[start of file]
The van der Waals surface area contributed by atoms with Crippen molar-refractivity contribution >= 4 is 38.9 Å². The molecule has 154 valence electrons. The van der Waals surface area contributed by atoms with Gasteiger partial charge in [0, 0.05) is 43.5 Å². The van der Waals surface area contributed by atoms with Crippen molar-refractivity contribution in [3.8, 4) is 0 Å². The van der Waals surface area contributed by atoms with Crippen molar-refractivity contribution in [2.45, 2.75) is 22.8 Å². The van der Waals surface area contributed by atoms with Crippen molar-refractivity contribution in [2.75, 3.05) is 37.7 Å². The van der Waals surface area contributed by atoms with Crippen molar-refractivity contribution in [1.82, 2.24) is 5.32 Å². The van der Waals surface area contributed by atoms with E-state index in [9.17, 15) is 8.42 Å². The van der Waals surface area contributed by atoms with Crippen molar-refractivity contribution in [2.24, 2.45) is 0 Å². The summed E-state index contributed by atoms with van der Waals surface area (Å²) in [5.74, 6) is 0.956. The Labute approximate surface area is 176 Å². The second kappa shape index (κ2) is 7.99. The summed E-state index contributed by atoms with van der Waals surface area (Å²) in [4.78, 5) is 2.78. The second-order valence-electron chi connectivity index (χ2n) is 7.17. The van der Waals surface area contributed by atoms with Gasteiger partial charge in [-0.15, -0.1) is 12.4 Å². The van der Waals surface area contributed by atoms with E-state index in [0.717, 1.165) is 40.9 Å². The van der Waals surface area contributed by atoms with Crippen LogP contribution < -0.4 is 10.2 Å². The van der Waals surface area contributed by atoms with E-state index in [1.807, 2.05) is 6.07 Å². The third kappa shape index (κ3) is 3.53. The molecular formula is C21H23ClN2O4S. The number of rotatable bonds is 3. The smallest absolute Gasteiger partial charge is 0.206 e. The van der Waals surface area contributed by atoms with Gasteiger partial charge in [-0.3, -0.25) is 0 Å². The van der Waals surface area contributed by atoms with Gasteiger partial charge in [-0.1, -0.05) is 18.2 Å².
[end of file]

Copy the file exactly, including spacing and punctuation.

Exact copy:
The van der Waals surface area contributed by atoms with Crippen molar-refractivity contribution >= 4 is 38.9 Å². The molecule has 154 valence electrons. The van der Waals surface area contributed by atoms with Gasteiger partial charge in [0, 0.05) is 43.5 Å². The van der Waals surface area contributed by atoms with Crippen molar-refractivity contribution in [3.8, 4) is 0 Å². The van der Waals surface area contributed by atoms with Crippen molar-refractivity contribution in [2.45, 2.75) is 22.8 Å². The van der Waals surface area contributed by atoms with Crippen molar-refractivity contribution in [2.75, 3.05) is 37.7 Å². The van der Waals surface area contributed by atoms with Crippen molar-refractivity contribution in [1.82, 2.24) is 5.32 Å². The van der Waals surface area contributed by atoms with E-state index in [9.17, 15) is 8.42 Å². The van der Waals surface area contributed by atoms with Crippen molar-refractivity contribution in [2.24, 2.45) is 0 Å². The summed E-state index contributed by atoms with van der Waals surface area (Å²) in [5.74, 6) is 0.956. The Labute approximate surface area is 176 Å². The second kappa shape index (κ2) is 7.99. The summed E-state index contributed by atoms with van der Waals surface area (Å²) in [4.78, 5) is 2.78. The second-order valence-electron chi connectivity index (χ2n) is 7.17. The van der Waals surface area contributed by atoms with Gasteiger partial charge in [-0.15, -0.1) is 12.4 Å². The van der Waals surface area contributed by atoms with E-state index in [0.717, 1.165) is 40.9 Å². The van der Waals surface area contributed by atoms with Crippen LogP contribution < -0.4 is 10.2 Å². The van der Waals surface area contributed by atoms with E-state index in [1.807, 2.05) is 6.07 Å². The third kappa shape index (κ3) is 3.53. The molecular formula is C21H23ClN2O4S. The number of rotatable bonds is 3. The smallest absolute Gasteiger partial charge is 0.206 e. The van der Waals surface area contributed by atoms with Gasteiger partial charge in [-0.3, -0.25) is 0 Å². The van der Waals surface area contributed by atoms with Gasteiger partial charge in [-0.1, -0.05) is 18.2 Å².